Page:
She had a project for her children to interview people in different lines of work to see how they got there. What were their interests when they were the age of her kids? What steps got them from there into a line of work that really fit who they were?Continue reading "A Bold, Exciting Career"
Posted by Andy Le Peau at 8:36 AM
December 23, 2008
I interviewed for an opening in the editorial department at InterVarsity Press over thirty years ago. My prospective boss, Jim Sire, was sick and couldn't make it to work that day. So I interviewed instead with the publisher, Jim Nyquist, and Linda Doll, who was the only other employee in the editorial department at that time (and part-time at that). I don't remember much about the interviews except that I had a general sense that they went pretty well.Continue reading "Why I Almost Didn't Get Hired"
November 21, 2008
When I read on my own time, I tend to gravitate toward history, science fiction, fantasy and New Testament studies. Sometimes I'll throw in some literary fiction or theology or management/leadership books. Sometimes I'll read a bestseller just to see what the buzz is all about. And I always listen closely to the recommendations of friends and colleagues which can lead me into any number of genres. And if you want to see where my reading interests have taken me at any time, just check out the list on the right hand column of this page.Continue reading "What I Like to Read vs. What I Like to Publish"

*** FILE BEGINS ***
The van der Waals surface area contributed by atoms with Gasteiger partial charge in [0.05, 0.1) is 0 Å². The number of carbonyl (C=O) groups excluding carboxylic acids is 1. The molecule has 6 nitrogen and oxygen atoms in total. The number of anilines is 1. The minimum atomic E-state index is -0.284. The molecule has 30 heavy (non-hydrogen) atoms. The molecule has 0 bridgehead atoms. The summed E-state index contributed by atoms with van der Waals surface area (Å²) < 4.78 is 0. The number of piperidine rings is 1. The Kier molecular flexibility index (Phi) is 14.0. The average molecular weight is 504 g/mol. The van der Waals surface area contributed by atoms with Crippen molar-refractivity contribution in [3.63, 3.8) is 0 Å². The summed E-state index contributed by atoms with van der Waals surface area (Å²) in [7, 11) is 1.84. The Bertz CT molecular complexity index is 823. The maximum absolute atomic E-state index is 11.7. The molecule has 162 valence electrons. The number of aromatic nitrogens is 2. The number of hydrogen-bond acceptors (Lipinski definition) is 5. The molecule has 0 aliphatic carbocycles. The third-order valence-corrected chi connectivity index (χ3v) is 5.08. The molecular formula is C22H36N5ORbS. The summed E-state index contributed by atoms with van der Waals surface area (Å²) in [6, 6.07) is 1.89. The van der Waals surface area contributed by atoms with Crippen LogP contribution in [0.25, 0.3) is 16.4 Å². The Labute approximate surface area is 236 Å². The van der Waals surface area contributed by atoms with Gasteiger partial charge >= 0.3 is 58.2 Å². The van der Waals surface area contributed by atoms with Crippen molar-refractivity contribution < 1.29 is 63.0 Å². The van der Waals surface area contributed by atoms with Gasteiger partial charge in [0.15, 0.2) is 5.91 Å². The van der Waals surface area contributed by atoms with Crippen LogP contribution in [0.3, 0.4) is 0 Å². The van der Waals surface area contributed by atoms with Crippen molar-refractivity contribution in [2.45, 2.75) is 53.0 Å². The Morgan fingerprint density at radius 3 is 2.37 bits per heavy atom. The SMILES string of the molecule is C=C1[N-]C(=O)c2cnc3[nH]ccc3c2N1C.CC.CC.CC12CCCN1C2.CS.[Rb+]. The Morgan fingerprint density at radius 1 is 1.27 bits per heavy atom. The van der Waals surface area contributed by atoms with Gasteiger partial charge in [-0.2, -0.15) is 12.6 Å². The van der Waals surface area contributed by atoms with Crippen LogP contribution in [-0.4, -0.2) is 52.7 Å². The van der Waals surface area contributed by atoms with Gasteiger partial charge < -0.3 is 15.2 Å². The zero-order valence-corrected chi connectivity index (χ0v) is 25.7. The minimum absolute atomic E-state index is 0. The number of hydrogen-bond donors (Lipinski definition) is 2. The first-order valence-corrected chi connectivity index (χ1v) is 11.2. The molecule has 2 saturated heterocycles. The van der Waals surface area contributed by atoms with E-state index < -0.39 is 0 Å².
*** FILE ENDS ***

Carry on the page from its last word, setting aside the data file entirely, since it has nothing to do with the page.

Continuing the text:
Posted by Andy Le Peau at 9:32 AM
November 14, 2008
Every so often I am talking to an author about a potential book and he or she will say, “Well, I will have to check with my previous publisher first. In my contract I gave them first option on my next book.”
I am always amazed when I hear this. We got rid of the “next book clause” from our contracts thirty years ago. I thought such arrangements disappeared with the era of the dime novel. Apparently not.Continue reading "Ban the Next Book Clause"
Posted by Andy Le Peau at 8:47 AM
October 27, 2008
Every so often we at IVP get asked what it takes, or how one prepares, to be an editor. The question came regularly enough that my predecessor at IVP, Jim Sire, jotted down some thoughts which we have since been passing on to folks for over two decades. His comments are just as relevant now as they were then, so here they are.
So you want to be an editor? Or, less boldly, so you want to consider being an editor? Here are some matters to take into account.Continue reading "So You Want to Be a Book Editor?"
May 7, 2008